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# Outline 2-D Fourier transforms The sampling theorem Sampling Aliasing

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Outline 2-D Fourier transforms The sampling theorem Sampling Aliasing
Time/Spatial and frequency sampling Nyquist frequency Rules for survey geometry related to target depth Aliasing Effects of finite sampling on frequency and phase Filtering: Removal of the drift (trend) Tapering DC removal Fast Fourier transform (FFT)

2-D Fourier transform Maps a function of a 2-D vector x (coordinates) into a function of 2-D wavenumber (spatial frequency) vector k: Inverse transform:

Sampling theorem If we know that the Fourier transform of function f(x) equals zero above certain frequency, then f(x) is given by a finite inverse Fourier series: x  [0,L] This is a polynomial function with respect to : Z-transform To determine the 2N coefficients an, we need to specify this function at 2N sampling points zi N = 2N/2 is the Nyquist frequency

Summary of sampling If we sample a function f(x) at N points at increments Dx on an interval of length L = NDx, then: The function f(x) is understood as periodic with period L The sampling frequency is The largest recoverable (Nyquist) frequency is The spacing between Fourier frequencies is: This is also the lowest available frequency (apart from f = 0) There exist N Fourier frequencies They can be counted from either j = 0 to N-1 or j = -N/2 to N/2 - 1 NOTE: all of these quantities are properties of the sampling, and not of any particular signal f(x)!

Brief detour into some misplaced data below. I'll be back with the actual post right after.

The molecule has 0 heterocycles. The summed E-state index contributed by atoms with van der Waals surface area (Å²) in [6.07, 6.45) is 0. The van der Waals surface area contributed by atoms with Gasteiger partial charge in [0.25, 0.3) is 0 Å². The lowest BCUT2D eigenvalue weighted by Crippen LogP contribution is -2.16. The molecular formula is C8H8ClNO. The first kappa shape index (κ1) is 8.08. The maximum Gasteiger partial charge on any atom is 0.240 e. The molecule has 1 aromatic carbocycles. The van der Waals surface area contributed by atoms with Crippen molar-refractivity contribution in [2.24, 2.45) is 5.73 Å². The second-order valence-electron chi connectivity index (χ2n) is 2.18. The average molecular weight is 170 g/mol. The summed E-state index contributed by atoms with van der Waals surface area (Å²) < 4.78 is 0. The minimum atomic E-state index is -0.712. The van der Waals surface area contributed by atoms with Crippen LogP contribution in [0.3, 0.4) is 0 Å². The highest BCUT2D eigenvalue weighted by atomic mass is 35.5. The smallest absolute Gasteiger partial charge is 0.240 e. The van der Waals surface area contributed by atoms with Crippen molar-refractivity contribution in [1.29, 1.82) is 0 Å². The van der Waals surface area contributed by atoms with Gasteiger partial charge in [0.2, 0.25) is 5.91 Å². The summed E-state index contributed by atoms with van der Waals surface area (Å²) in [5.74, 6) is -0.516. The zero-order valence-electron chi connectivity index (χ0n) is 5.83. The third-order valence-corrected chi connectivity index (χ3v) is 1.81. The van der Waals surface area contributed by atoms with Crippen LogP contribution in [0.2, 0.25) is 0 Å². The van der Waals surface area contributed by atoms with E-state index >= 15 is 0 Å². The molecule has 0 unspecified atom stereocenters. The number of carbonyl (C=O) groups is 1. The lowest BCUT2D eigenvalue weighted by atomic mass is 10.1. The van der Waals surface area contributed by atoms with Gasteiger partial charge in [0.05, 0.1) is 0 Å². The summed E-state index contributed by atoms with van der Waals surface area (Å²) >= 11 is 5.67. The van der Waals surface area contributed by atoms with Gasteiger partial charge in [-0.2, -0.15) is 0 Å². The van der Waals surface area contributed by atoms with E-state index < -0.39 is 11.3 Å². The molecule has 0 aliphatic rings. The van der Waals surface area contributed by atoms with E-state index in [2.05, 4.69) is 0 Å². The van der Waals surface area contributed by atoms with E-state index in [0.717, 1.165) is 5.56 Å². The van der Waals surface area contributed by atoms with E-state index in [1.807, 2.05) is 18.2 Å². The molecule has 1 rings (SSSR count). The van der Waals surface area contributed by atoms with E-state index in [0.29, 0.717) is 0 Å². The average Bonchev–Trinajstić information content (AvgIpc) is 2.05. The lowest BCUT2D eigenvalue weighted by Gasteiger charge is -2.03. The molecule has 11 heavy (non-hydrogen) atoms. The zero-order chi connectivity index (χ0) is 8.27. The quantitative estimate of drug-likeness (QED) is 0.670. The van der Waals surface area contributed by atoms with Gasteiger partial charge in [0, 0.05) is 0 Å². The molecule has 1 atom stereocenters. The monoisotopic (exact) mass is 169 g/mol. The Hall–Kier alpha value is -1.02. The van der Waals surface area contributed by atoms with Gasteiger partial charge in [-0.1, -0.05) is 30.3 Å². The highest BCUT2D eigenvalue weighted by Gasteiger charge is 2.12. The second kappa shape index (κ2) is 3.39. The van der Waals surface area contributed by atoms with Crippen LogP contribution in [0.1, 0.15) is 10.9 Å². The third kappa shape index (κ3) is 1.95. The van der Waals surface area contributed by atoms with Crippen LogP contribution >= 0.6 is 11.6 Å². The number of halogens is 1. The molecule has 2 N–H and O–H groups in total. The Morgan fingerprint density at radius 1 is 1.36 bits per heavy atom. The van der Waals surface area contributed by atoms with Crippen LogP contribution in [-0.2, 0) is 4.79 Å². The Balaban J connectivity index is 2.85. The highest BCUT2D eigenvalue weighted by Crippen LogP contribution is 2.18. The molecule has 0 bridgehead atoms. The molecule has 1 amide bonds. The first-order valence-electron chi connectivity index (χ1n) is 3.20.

Relation of survey geometry to characteristic target depth
Estimated depth to the source of the anomaly determines the design of the survey Dominant wavelength observed on the surface: Therefore, the limits on Dx and L: In practice, the stronger limits are honoured:

Edge Effects in Discrete Fourier Transform
In a DFT, the transform time interval is finite, and the signal can be viewed as extrapolated periodically in time or space Note the edge effect of this extrapolation, resulting from using a frequency not equal a multiple of 1/DT in the lecture: This signal has a broad frequency band (although a single sin() function used within the interval)

Data Drift removal and tapering helps eliminating the fictitious discontinuities at the edges Drift removed Tapered

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